Art has always been my escape. Be it in times of immense joy or when storm clouds linger in the depths of my thought, art has long sufficed as my mean of self-expression. I believe this is, perhaps, the most transfixing quality of art. Art can speak volumes without a single utterance from its creator, raising awareness and emotional attachment to all in its presence. The power of art is boundless, and I am a firm believer in its ability to change the world.
That being said.
Two weeks ago, I attended the annual Beta convention. Naturally, my involvement was central to art: watercolor and recyclable art were the categories I was thrown into.
While painting has become my second nature, I am quite inexperienced with three-dimensional art, let alone made entirely of recycled materials. This presented a challenge.
Nonetheless, challenge is the preface to art, and I am all too familiar with Bob Ross’ famous quote:
“No mistakes. Only happy accidents.”
This became the motto of every action that took place from this point on.
Naturally, the project that caught my eye was the most challenging, intricate piece I have ever created with my own two hands. It was an eyeball made of bottle caps, a representation of awareness to the ongoing global issue of pollution.
insert knuckle crack
The early stages of my project consisted of me begging everyone for their used bottle caps for MONTHS. I announced it over the intercom, set collection boxes out at lunch, and approached people awkwardly as they took the final sips of their bottled soda. “Hey, um. Can I...uh...have that?” One giant box of disgusting, pungent, used bottle caps later, and I had the foundation of my project.
Fast forward two months of procrastination, because apparently I thought this massive project could be best executed in three nights. Good plan, Kylee. Nice work.
It is three nights before I am thrown on a bus and in transit to convention. I have nothing more then a multitude of caps and an unopened bottle of tacky glue. Tension is high. Tears are flowing. A meltdown has ensued.
The next three nights were spent with me, myself, and a bottle of tacky glue, shut in my room with all of the lights off, working under the light of lamp.
To keep the project recycled, I made the decision to use an INCREDIBLY heavy piece of old flooring that I found in my shed. I used some old trim paint to cover the stain of the wood. Three coats later.
I, then, began laying out the bottle caps exactly as I wanted them to be glued. I realized I only have bright colors. Nothing that resembles skin tones in the slightest.The time is now three o’clock in the morning. I have been working for six hours. I have three hours until I have to wake up for school. Cue the tears.
Running on caffeine and caffeine alone.
On this night, I glued every single cap with my own two trembling-from-over-caffeination hands. At this point, I was still unaware of what to do with my lack of fleshtones. WHY DOES EVERYONE HAVE TO DRINK DR. PEPPER? Red lids. Red lids everywhere. I never want to see another red lid. The time is now two o’clock the next day. I put the cap on my glue and retire for the night. There is glue dried to every exposed surface of my skin.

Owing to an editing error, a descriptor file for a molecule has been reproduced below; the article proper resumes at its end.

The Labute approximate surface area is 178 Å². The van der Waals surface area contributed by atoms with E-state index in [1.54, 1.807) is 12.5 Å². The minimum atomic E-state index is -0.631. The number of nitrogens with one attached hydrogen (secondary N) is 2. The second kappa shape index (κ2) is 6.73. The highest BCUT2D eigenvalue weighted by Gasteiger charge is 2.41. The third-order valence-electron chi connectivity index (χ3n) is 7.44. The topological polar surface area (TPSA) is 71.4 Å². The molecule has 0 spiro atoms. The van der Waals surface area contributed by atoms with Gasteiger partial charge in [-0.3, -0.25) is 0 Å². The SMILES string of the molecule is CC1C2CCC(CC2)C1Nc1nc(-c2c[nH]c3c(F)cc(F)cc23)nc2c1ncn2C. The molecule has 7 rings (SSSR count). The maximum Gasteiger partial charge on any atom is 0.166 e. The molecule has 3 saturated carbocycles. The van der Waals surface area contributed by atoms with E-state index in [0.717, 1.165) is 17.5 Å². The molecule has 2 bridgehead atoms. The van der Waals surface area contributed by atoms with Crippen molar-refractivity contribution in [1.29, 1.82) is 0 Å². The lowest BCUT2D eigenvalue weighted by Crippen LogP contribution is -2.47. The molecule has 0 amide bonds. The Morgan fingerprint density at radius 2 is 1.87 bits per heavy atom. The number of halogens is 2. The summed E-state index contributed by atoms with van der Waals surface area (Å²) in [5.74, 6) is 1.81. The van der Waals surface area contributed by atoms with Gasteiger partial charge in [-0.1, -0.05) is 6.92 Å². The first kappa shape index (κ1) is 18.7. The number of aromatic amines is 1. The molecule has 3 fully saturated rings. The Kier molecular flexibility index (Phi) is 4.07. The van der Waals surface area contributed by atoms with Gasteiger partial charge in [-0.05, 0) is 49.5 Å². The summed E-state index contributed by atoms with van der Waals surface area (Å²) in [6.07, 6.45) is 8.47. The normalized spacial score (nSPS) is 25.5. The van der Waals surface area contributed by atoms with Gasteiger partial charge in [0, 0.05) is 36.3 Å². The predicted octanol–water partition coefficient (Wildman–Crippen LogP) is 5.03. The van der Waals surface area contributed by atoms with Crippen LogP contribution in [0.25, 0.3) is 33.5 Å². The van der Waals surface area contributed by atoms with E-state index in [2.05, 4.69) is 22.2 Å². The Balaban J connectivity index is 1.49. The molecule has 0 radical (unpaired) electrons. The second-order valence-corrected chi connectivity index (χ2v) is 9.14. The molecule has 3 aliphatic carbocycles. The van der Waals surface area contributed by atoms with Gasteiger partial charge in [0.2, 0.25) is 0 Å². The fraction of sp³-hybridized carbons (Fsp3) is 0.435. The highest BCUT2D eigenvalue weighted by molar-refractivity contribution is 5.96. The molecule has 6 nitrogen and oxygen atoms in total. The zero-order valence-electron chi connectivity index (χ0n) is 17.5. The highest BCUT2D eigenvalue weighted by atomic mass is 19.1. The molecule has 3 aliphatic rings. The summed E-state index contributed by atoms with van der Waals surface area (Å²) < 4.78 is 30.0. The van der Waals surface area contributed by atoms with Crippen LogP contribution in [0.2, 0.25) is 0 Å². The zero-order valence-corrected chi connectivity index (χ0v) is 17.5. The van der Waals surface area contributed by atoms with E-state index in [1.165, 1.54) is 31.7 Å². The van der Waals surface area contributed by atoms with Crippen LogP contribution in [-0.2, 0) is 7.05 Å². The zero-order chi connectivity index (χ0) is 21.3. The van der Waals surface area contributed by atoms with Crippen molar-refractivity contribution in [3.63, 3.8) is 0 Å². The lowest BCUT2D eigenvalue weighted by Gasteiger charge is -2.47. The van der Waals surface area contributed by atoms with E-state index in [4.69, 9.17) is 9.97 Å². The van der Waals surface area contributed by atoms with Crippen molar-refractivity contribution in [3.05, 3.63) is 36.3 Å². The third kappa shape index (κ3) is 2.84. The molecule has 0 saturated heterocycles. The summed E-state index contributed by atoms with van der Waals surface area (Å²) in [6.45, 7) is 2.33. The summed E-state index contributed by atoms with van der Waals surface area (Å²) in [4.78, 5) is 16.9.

I have obtained a few light pink egg cartons, some orange Gatorade lids, and a bag of beads and buttons. This would have to suffice for my skin tones. I glued every individual button and bead.
I put pieces of egg carton into the white caps to create a flesh-like appearance.
Eight hours later, and my project was coming to a close. I am too exhausted to celebrate. I turn off the lamp.
This was not the end of my adventure, by any means. Everything I put my heart and soul into for the last three days was to be packed into a van for three hour road trip. I brought my glue, an obvious packing essential. No mistakes. No happy accidents. I want to be prepared.
Upon arriving to our destination, caps littered the van. Ha. Too predictable, Life. Way too predictable.
After frantically flying in my hotel room, with some minor editions (I added a straw and a few pipe cleaners to add definition), my project was FINISHED.
I never want to look at another bottle cap e v e r a g a i n.
I call it, The Awakening.
My recyclable art, unfortunately, did not place. (But I DID win second in watercolor. Again, far too predictable, Life. Haha!)
Regardless, I feel like this piece gave me a much greater sense of victory, beyond a ribbon. Through this artwork, I can see the challenges and strife that comes with being an artist. However, through trial and tribulation, I know that I AM able to overcome and persevere. To me, this art is far more than a bunch of bottle caps glued to a board. This is a piece of my heart and soul, and the very epitome of why I love art.
Eighteen hours, three sleepless night, and an entire bottle of glue later, and I realize this piece is the fuel to my greatest passion: art.
Below, I have attached a series of progress shots . . .
Thank you for reading! I look forward to posting more very soon!